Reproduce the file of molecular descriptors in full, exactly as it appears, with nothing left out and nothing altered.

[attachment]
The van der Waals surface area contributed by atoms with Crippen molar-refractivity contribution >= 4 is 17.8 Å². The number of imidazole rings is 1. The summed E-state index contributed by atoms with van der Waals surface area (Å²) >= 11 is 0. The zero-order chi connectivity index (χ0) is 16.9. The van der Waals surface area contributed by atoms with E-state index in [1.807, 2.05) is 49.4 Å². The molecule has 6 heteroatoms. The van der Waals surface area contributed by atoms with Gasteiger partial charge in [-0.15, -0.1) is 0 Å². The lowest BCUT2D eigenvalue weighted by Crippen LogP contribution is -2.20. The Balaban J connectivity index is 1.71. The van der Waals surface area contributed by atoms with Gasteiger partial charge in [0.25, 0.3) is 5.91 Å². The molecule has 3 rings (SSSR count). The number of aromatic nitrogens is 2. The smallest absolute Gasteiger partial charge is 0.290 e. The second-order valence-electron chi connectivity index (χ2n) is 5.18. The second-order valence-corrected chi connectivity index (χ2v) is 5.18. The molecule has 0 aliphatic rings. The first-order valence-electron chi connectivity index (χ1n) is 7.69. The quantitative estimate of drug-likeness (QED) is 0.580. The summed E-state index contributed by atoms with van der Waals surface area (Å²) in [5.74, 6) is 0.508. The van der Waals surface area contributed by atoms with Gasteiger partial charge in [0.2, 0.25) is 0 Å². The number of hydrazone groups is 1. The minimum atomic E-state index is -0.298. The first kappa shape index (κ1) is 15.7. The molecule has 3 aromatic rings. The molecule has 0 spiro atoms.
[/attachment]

The van der Waals surface area contributed by atoms with Crippen molar-refractivity contribution >= 4 is 17.8 Å². The number of imidazole rings is 1. The summed E-state index contributed by atoms with van der Waals surface area (Å²) >= 11 is 0. The zero-order chi connectivity index (χ0) is 16.9. The van der Waals surface area contributed by atoms with E-state index in [1.807, 2.05) is 49.4 Å². The molecule has 6 heteroatoms. The van der Waals surface area contributed by atoms with Gasteiger partial charge in [-0.15, -0.1) is 0 Å². The lowest BCUT2D eigenvalue weighted by Crippen LogP contribution is -2.20. The Balaban J connectivity index is 1.71. The van der Waals surface area contributed by atoms with Gasteiger partial charge in [0.25, 0.3) is 5.91 Å². The molecule has 3 rings (SSSR count). The number of aromatic nitrogens is 2. The smallest absolute Gasteiger partial charge is 0.290 e. The second-order valence-electron chi connectivity index (χ2n) is 5.18. The second-order valence-corrected chi connectivity index (χ2v) is 5.18. The molecule has 0 aliphatic rings. The first-order valence-electron chi connectivity index (χ1n) is 7.69. The quantitative estimate of drug-likeness (QED) is 0.580. The summed E-state index contributed by atoms with van der Waals surface area (Å²) in [5.74, 6) is 0.508. The van der Waals surface area contributed by atoms with Gasteiger partial charge in [0.2, 0.25) is 0 Å². The number of hydrazone groups is 1. The minimum atomic E-state index is -0.298. The first kappa shape index (κ1) is 15.7. The molecule has 3 aromatic rings. The molecule has 0 spiro atoms.